But “this is more than just a data center,” says one senior intelligence official who until recently was involved with the program. The mammoth Bluffdale center will have another important and far more secret role that until now has gone unrevealed. It is also critical, he says, for breaking codes. And code-breaking is crucial, because much of the data that the center will handle—financial information, stock transactions, business deals, foreign military and diplomatic secrets, legal documents, confidential personal communications—will be heavily encrypted. According to another top official also involved with the program, the NSA made an enormous breakthrough several years ago in its ability to cryptanalyze, or break, unfathomably complex encryption systems employed by not only governments around the world but also many average computer users in the US. The upshot, according to this official: “Everybody’s a target; everybody with communication is a target.”[…]

[…]there is no doubt that it [the NSA] has transformed itself into the largest, most covert, and potentially most intrusive intelligence agency ever created.

In the process—and for the first time since Watergate and the other scandals of the Nixon administration—the NSA has turned its surveillance apparatus on the US and its citizens. It has established listening posts throughout the nation to collect and sift through billions of email messages and phone calls, whether they originate within the country or overseas. It has created a supercomputer of almost unimaginable speed to look for patterns and unscramble codes. Finally, the agency has begun building a place to store all the trillions of words and thoughts and whispers captured in its electronic net. And, of course, it’s all being done in secret. To those on the inside, the old adage that NSA stands for Never Say Anything applies more than ever.[…]


Not to be outdone by its sister agency at the NSA, the DHS (Department of Homeland Security) has been forced to reveal to the public its training manual, which shows that it actively monitors social media and flags individuals for further ‘inspection’ based on certain key words used on twitter, facebook, in news articles or blogs.


The Department of Homeland Security has flagged hundreds of words as “suspect” – and while many make sense, like “Al Qaeda,” some are just plain odd. For example, the DHS may dig through your cyber life if you write something about snow. Or pork.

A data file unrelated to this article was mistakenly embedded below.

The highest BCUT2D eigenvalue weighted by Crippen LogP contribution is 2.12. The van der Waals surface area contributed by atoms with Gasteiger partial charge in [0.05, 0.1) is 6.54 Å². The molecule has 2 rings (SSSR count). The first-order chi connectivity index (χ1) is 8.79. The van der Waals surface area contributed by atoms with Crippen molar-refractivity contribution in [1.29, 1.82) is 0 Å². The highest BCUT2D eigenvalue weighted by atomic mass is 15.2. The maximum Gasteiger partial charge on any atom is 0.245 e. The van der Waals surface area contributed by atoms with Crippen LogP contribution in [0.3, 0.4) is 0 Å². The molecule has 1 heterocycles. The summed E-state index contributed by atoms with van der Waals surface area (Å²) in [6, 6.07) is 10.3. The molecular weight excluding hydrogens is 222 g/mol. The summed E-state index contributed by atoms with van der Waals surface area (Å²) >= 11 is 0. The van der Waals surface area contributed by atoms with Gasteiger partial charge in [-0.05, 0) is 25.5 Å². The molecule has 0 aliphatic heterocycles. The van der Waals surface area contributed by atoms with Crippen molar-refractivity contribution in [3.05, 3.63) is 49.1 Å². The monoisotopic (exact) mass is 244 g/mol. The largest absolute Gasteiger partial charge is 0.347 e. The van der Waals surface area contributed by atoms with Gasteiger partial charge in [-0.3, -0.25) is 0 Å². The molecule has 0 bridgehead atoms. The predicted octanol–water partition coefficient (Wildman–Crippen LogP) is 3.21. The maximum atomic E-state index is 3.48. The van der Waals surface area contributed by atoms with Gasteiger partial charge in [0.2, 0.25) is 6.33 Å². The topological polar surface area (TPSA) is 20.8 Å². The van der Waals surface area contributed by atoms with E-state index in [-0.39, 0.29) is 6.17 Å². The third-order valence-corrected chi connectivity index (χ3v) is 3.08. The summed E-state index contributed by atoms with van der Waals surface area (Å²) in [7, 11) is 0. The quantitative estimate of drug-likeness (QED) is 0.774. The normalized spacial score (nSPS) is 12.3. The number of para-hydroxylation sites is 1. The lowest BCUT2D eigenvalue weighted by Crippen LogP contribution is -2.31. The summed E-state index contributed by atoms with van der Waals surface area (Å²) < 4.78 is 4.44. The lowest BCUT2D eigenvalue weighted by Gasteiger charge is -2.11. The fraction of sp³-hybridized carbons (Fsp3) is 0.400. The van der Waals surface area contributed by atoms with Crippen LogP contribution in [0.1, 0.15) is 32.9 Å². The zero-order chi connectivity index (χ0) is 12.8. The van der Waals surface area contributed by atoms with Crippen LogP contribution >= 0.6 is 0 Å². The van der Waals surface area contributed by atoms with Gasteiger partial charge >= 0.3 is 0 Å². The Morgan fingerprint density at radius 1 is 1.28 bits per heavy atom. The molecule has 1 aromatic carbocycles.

So, you’ve just come back from a beach holiday in Mexico and posted about it on your blog. Or maybe you’ve tweeted about skiing lessons? Updated your status, saying you’re stuck home with food poisoning?

All those things will tweak the DHS antennae, according to a manual published by the agency. The Analyst’s Desktop Binder, used by agency employees at their National Operations Center to identify “media reports that reflect adversely on DHS and response activities,” includes hundreds of words that set off Big Brother’s silent alarms.

Department chiefs were forced to release the manual following a House hearing over documents obtained through a Freedom of Information Act lawsuit. It revealed how analysts monitor social networks and media organizations for comments that “reflect adversely” on the government.[…]

I’ve also wondered whether the monitoring is cumulative. Will one mention of an airplane be less worrying to the Department of Homeland Security than, say, 20 to 30 words from the no-no list? What if I’m writing the weather report? What if I blew a tire somewhere on an interstate and am sending a message for help? Both the words ‘help’ and ‘interstate’ are on the list. Does that mean I can expect men in black to come before the AAA?[…]

The Freedom of Information lawsuit that brought the training manual to light was filed by an organization called EPIC and you can read a summary of their lawsuit here:  While the list of suspect words is peculiar (you can see the list by linking to the link in the above excerpted article), I am more appalled by the fact that our government now finds it acceptable to monitor everyone who writes or says anything that “reflects adversely” on itself or its agencies.  This is not the first step, but more like one of the mid-points, in creating a Stasi force, USA version.
[see: ]

While we assume, despite all evidence to the contrary, that we still have first amendment rights, the Supreme Court just ruled that the right to free speech does not protect you from arrest in retaliation for availing yourself of that right; thus placing one more nail in the coffin of the first amendment.  I would point out that if you can be arrested in retaliation for using your free speech rights, you no longer have those rights.


The Supreme Court ruled Monday that two Secret Service agents are shielded from a lawsuit filed by a man they arrested after a confrontation with then-Vice President Dick Cheney.